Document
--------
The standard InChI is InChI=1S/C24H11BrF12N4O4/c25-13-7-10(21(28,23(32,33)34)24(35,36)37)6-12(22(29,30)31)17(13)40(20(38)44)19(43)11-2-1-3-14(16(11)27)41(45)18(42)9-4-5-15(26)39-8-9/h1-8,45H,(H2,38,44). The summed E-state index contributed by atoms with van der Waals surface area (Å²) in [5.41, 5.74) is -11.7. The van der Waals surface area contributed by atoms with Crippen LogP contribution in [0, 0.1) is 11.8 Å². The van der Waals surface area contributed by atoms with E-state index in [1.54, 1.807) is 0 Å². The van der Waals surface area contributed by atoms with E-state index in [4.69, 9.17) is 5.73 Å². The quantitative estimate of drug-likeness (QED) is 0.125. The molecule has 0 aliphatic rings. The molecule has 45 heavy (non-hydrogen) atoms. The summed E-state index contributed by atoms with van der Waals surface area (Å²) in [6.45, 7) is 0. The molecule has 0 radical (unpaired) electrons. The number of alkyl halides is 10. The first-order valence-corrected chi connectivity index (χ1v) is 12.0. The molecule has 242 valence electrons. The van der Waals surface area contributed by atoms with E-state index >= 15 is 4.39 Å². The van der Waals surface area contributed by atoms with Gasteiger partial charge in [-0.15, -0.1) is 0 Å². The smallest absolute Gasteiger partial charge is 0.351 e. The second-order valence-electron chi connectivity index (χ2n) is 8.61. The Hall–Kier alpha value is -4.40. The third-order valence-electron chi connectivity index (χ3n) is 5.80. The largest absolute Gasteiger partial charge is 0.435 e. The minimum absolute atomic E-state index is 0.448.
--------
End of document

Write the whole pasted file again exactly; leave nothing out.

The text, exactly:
The standard InChI is InChI=1S/C24H11BrF12N4O4/c25-13-7-10(21(28,23(32,33)34)24(35,36)37)6-12(22(29,30)31)17(13)40(20(38)44)19(43)11-2-1-3-14(16(11)27)41(45)18(42)9-4-5-15(26)39-8-9/h1-8,45H,(H2,38,44). The summed E-state index contributed by atoms with van der Waals surface area (Å²) in [5.41, 5.74) is -11.7. The van der Waals surface area contributed by atoms with Crippen LogP contribution in [0, 0.1) is 11.8 Å². The van der Waals surface area contributed by atoms with E-state index in [1.54, 1.807) is 0 Å². The van der Waals surface area contributed by atoms with E-state index in [4.69, 9.17) is 5.73 Å². The quantitative estimate of drug-likeness (QED) is 0.125. The molecule has 0 aliphatic rings. The molecule has 45 heavy (non-hydrogen) atoms. The summed E-state index contributed by atoms with van der Waals surface area (Å²) in [6.45, 7) is 0. The molecule has 0 radical (unpaired) electrons. The number of alkyl halides is 10. The first-order valence-corrected chi connectivity index (χ1v) is 12.0. The molecule has 242 valence electrons. The van der Waals surface area contributed by atoms with E-state index >= 15 is 4.39 Å². The van der Waals surface area contributed by atoms with Gasteiger partial charge in [-0.15, -0.1) is 0 Å². The smallest absolute Gasteiger partial charge is 0.351 e. The second-order valence-electron chi connectivity index (χ2n) is 8.61. The Hall–Kier alpha value is -4.40. The third-order valence-electron chi connectivity index (χ3n) is 5.80. The largest absolute Gasteiger partial charge is 0.435 e. The minimum absolute atomic E-state index is 0.448.